If you aren’t quite ready to commit to purchasing one of these non-stick feet for your sewing machine, or maybe you aren’t planning on working with this fabric very often, you can try the scotch tape method. Taking your Reversible Pattern Foot #1, simply take a short piece of scotch tape and stick it to the bottom of your foot.
Next, using your scissors, cut off the excess tape around the entire edge of your foot as best as you can.
This alternative method works really great. If you also find the fabric is sticking to the arm of your sewing machine while you are feeding the fabric through, you can try wrapping wax paper or even computer paper around the arm to prevent “stickage” there, using tape to secure it underneath your machine.
You’ll also want to make sure to use a slightly longer stitch length of 3.0 or 3.5 when working with this fabric. Shorter stitch lengths create too many holes and can weaken the seam.
When sewing with laminated fabric, there isn’t much room for error. As I have said before, any holes created by your pins or needle will be permanent. Be sure about your needle and stitch placement before sewing each seam or top stitching. This is how it will look if you unpick any stitches:
Also, make sure to use Craft Clips to “pin” your seams together as you sew. This will also prevent permanent holes from pins, and I found that they work really well with this sturdy fabric.
Wonder tape is a really great resource to use when working with laminated fabrics. I used it for prepping the edges of my patch pockets, as well as for securing the pocket on to my coat to top stitch it in place. In case you’re not familiar with Wonder Tape, I’ll show you how I used it.
Cut a piece of wonder tape the length of the edge you will be adhering it to, and stick along this edge. I began with the top edge of my pocket.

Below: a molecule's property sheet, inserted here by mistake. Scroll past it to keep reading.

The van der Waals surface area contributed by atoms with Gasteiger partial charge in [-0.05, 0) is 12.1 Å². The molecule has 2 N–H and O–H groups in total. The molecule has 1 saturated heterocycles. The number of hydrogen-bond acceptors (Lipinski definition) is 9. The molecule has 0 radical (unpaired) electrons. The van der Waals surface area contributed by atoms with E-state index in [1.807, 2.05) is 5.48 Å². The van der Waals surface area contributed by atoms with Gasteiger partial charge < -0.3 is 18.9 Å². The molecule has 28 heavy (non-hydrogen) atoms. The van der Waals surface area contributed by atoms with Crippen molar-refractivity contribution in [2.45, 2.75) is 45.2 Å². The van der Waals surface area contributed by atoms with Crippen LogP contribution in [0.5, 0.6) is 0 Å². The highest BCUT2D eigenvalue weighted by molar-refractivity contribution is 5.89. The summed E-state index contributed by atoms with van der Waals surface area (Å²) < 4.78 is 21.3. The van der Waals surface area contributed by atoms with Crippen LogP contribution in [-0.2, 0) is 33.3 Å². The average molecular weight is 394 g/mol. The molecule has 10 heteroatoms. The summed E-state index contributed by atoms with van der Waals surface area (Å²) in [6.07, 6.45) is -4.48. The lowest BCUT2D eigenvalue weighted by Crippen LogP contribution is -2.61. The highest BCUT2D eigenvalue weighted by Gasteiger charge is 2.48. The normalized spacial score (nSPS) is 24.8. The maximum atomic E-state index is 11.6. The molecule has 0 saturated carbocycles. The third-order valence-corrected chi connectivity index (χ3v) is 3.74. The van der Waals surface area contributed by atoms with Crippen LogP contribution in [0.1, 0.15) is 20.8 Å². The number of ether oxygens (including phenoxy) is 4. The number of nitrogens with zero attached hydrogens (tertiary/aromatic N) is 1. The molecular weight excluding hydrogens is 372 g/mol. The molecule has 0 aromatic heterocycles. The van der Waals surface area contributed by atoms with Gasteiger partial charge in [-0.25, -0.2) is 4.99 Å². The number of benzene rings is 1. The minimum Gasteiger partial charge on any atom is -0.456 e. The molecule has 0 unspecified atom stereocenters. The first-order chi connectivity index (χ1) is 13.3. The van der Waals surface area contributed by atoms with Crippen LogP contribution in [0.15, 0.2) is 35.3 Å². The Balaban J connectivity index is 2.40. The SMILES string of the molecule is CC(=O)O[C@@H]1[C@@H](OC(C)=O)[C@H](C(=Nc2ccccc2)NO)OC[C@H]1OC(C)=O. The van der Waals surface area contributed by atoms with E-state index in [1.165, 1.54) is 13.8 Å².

Next, peel off the white paper to reveal the other adhesive side of the wonder tape.
Now, fold the edge of the fabric over to finish the edge and press the edge flat using your finger. After this step I topstitched the top of the pocket along this edge.
To finish the rest of the pocket, repeat these steps by cutting the tape to match the length of the side and bottom edges of the pocket. Then fold each side inward to finish each edge. Now cut a few more strips of wonder tape for the sides and bottom of your pocket. Adhere the pocket to the garment you will be top stitching the pocket onto. This method prevents any permanent holes from using pins, and doesn’t require an iron to keep the edges folded down.
You do not need to worry about finishing your laminated fabric because the coating on the right side of the fabric keeps the fabric from fraying. If you prefer a neater looking finish, you can finish the edges using a serger (before sewing pieces together), pinking shears and even french seams.
Storage and Care:
When folded, this fabric will create creases that can be hard to get out. (Especially since it’s a little bit trickier to use with an iron.) So when you order your fabric ask the seller to ship the fabric rolled rather than folded. Most companies are happy to do this. You will also want to make sure to store this fabric rolled instead of folded.
When it comes to caring for this fabric, it’s recommended to wipe it clean with a damp cloth. You could also try washing a test scrap in your washing machine. Then, air dry it to see how it washes up. Make sure to NEVER dry this fabric in your dryer.
Thank for reading along! Now you know everything you need to know to start working with this fun fabric. There are so many fun projects you can make with laminated fabrics. Enjoy and happy sewing!